By showing vulnerability, you lift the other person. You implicitly recognize her skills while extending trust.

And you set a great example: Asking for help isn’t a sign of weakness.

It’s a sign of strength.


They give a nudge.

From the employee’s point of view the best ideas are never your ideas. The best ideas are their ideas, and rightly so. So don’t spell out what you want done. Leave room for initiative. Leave room for ownership.

When you describe what you want to be done, paint with a broad brush. Give employees room to take your ideas and make them their own.

They’ll do more than you imagined possible–and they’ll feel a sense of satisfaction and gratification that simply following instructions can never provide.


They give unexpected attention.

Everyone loves attention. Unfortunately you don’t have unlimited time to devote to each employee.

So make the most of the time you do have. Don’t just comment on the big stuff, the stuff you’re supposed to focus on.

Notice a small detail. Praise a particular phrase she used to smooth the transition from customer conflict to problem resolution. Praise how he swung by another employee’s desk to grab paperwork he could deliver on his way to another office. Pick something small, something positive, something helpful–something unexpected–to show you really pay attention.

Pick out details and employees know you’re watching–in a good way–and not only will they work harder, more importantly they will feel better about themselves.


They give employees a break.

He messed up. Badly. Not only are you a little pissed, this is a teachable moment. You feel compelled to talk about it, possibly at length.

Don’t. For a good employee, the lesson is already learned. Catch his eye, nod, let it go, and help him fix the problem.

Once in a while employees can all use a break. When they get one they never forget it. And they try really hard to show they deserved that break–and to make sure they never need another one.


They give a peek inside.

My boss was nearly yelling at a supplier who hadn’t met a key timeline. It wasn’t ugly but it was close. In the middle of their “discussion,” when the supplier glanced away, he turned and winked at me.

My boss was signaling that his emotional display was partly for effect, that he had a plan in mind and that I was in on things. I was an insider. We were partners.

We were in it together.

It’s easy, as an employee, not to feel like you and your boss are in it together. Make sure your employees do. Give them occasional peeks inside.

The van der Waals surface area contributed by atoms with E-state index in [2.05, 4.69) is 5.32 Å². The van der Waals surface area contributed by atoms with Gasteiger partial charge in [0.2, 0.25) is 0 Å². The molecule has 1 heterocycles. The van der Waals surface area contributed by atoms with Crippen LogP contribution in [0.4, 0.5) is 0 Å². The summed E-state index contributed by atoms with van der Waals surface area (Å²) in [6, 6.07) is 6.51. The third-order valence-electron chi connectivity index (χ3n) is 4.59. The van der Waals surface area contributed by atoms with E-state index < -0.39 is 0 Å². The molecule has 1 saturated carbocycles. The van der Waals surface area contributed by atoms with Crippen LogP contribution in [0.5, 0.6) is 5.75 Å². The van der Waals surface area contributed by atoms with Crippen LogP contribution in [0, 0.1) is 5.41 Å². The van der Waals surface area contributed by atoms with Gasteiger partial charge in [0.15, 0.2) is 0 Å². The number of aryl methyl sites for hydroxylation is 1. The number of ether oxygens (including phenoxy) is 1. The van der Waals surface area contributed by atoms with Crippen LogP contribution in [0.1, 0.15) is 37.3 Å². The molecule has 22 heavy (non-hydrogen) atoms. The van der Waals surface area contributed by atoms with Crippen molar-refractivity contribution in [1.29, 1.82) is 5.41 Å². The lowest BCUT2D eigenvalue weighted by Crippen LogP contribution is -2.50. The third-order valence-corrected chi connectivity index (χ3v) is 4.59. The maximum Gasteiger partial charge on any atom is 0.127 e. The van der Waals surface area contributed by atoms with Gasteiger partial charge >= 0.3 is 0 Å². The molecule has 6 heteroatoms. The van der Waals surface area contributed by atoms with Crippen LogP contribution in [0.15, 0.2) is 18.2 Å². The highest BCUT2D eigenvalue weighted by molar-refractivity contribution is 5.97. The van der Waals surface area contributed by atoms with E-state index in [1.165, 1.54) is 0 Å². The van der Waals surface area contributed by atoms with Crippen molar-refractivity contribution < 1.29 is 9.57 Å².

They give an undeserved compliment.

Compliments don’t always have to be earned. Sometimes a compliment can be like a self-fulfilling prophecy.

When you see something in employees that they don’t see–at least not yet–they often try hard to fulfill the belief you have in them.

That happened to me. I went out for wrestling in ninth grade and was nervous, scared, intimidated–pick any fearful adjective. It fit. A week or so into practices I heard the coach talking to one of the seniors. “That kid there,” he said, referring to me, “will be a state champion by the time he’s a senior.”

He was wrong. It turned out I wasn’t. But I immediately felt more confident, more self-assured, and incredibly motivated. Those feelings lasted for a long time.

He believed in me.

And I started to believe in myself.


They give a hat rack.

Employees who need something–whether it’s a day off, a favor, a break, a chance–often come to you with hat in hand.

They’re vulnerable because they need.

Take their hat and hang it up for them. You may not be able to provide what they want, but you can work through their issue with compassion and generosity and grace.

Never let an employee stand with hat in hand. It’s one of the worst feelings possible–and one you can make instantly disappear.

Team Building Goals – What Are the Objectives of Team Building?

In talking to a client recently about Corporate Team Building and using our iMA Strategies and Services combined with our iMA Communication Style Questionnaire, I remembered this bookmarked post from Kate Tammemagi in Ireland. It’s important to determine and focus on the objectives and goals for building an effective team and not lose sight of the over-arching “purpose” of where the team needs to be.  Kate presents an overview of the 4 “Stages” of Team Building, presenting the ultimate goal of achieving the “High Performing Team” Stage.

At the “High Performing Team” level, team cohesion and effectiveness can be difficult to achieve, let alone maintain ongoing.  Many of our clients experience difficulty with focusing the team and taking the all important first steps to effective team building.  This is where our iMA Strategies and Services really shine!

Take a look at Kate’s ideas below and then consider taking our Free iMA Communication Style Questionnaire (it only takes 2 minutes).  Many of our clients have also found that our iMA High Performance Team Builder Workshop has been both enlightening and invaluable resulting in significantly improved Team Connectivity and Cohesiveness while allowing the team as a whole to be focused.